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DTI Automotive

How HERE is keeping reindeer safe with real-time warnings

It’s that time of year again where Rudolph and his reindeer friends pop up on the TV, radio and in town centres around the world, but in Lapland the animals are actually involved in over 4,000 accidents a year.

We’ve been talking to Jaakko Ylinampa, Director at the ELY Centre, about the department’s contribution to the ‘Digital transport infrastructure and connected cars’ area of the Aurora project, which aims to offer driver alerts to dramatically cut the number of accidents, helping our large furry friends to stay safe for Christmas.

Over a third of Finland is dedicated to herding reindeer, with the animals able to roam freely. “They’re quite different to other animals,” Jaakko explains, “and at some point they’ll wander from one location to another for food, taking the same route every year. Unlike elk, for example, which tend to cross the road very quickly, reindeer are more likely to stay in the road.

“They’re not bothered by cars; they’re not bothered by people and they’re very relaxed animals. They move particularly slowly. This makes all the difference; with animals that cross the road quickly there’s no point in having a warning system, as by the time the next car comes along they will be gone.

“If somebody spots a reindeer, it’s likely to be there for 30 minutes or more, so it presents just as big an issue for the next vehicle. Reindeer never tend to travel alone, either. They’re likely to be in the road with their friends. If you’re driving and there’s one in the road, there’s likely to be a lot more - it’s very rare that you’ll only see one reindeer.”

It’s these peculiarities, along with the exceptionally harsh weather conditions in Finland, that lead to reindeer being involved in over 4,000 accidents each year, with up to 1,000 of those in November alone. As a result, the ELY Centre has been working with the Finnish Transport Agency, the Reindeer herder´s association, the Finnish Transport Safety Agency, Paikkatieto Online, HERE and other partners to develop a solution.

Jaakko explains: “We have been promoting this Aurora project for quite a long time together with the Finnish transport agency. In Lapland we have very harsh conditions in winter time so there’s a lot of drifting snow and the road markings are not visible. We have this area for intelligent transport in these extreme conditions and we use that as a sign that if you can operate in these extreme conditions you can operate anywhere else.

“Within this project we are building a system that will help and assist automated vehicles to operate on a public road, and it includes a huge number of opportunities like warning systems, and our reindeer warning system is a part of that.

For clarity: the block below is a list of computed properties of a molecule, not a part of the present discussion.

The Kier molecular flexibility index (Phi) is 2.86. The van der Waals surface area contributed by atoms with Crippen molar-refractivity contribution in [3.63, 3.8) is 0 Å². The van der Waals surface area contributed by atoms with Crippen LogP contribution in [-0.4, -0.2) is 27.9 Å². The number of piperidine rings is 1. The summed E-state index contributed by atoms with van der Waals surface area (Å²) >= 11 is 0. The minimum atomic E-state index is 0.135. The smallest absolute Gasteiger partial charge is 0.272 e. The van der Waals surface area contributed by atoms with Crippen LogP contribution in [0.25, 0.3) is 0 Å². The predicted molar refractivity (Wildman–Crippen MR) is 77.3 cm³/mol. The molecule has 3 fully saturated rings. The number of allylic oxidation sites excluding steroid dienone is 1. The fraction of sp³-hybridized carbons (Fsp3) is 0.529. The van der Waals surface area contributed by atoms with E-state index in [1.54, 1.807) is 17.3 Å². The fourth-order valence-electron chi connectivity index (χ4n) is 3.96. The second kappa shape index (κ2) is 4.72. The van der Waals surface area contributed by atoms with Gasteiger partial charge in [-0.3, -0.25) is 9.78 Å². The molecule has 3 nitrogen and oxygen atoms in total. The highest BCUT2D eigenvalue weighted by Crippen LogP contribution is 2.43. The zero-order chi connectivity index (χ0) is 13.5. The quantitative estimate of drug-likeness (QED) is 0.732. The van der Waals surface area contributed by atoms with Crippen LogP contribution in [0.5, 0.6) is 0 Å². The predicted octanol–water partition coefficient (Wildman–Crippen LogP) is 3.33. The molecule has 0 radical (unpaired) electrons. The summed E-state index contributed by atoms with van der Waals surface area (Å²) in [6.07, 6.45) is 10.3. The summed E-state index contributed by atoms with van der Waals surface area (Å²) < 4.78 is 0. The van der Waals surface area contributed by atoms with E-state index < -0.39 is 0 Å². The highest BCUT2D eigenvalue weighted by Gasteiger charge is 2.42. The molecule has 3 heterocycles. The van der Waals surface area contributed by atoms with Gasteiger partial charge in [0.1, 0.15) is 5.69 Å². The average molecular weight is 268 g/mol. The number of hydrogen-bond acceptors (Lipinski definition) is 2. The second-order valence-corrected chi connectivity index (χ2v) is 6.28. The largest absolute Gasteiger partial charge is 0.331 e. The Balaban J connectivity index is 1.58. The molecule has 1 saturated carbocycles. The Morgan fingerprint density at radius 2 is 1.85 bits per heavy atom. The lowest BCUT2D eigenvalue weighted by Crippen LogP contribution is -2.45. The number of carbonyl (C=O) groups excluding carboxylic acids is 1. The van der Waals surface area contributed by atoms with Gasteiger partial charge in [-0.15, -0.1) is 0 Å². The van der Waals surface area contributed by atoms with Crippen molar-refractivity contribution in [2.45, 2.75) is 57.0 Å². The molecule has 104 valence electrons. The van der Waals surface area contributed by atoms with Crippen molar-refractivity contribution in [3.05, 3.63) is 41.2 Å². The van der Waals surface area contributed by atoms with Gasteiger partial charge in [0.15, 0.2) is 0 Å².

“We have traffic signs at the moment - there’s a reindeer warning sign - but the effect of the sign compared to real-time reindeer warnings is huge. People really believe when they receive a warning that it’s worth slowing down and being more aware.

“Drivers who receive these messages have been particularly pleased; 88 per cent have said this system is very good, and 85 per cent have explained that they’ve been more aware when receiving the warning - most reduce speed so there’s much more chance of avoiding the collision.”

So how does it actually work?

“We recruit professional drivers - bus drivers, taxi drivers, ambulance drivers, for example. If a commercial fleet or driver sees reindeer on the road, they press a button. We receive the message, store it in the cloud and then send a similar message to people heading to the same location. They get the warning signal, and based on early research drivers are changing their behaviour - they’re really slowing down and that’s having the biggest impact.

“We’re also aiming to store these messages in our system to provide a history feed, which is very important for predictive warnings during the peak months of August and November. It enables us to have a database of where there have been accidents, so we can inform drivers without even getting warnings. Instead of putting fences or technical equipment for the reindeers, it’s a very simple approach that we hope will bring benefits by changing the drivers’ behaviour.

The system doesn’t just have the potential to help locals either, and Jaakko points out that there are plenty of tourists heading through reindeer country in a bid to reach ski resorts. “While people who live in Finland may be more accustomed to the way that reindeer act, there’s a lot more chance that people from other countries will get caught out.”

With the potential to reduce accidents by thousands, reindeer alerts could make all the difference to the future of navigation in Finland then, and HERE is also getting in on the action, offering reindeer alert messages courtesy of Paikkatieto Online. If it helps to save Rudolph for Christmas, what’s not to like?

To get more information on digital transport infrastructure and connected cars, visit us at CES Central Plaza, Booth #CP-2.

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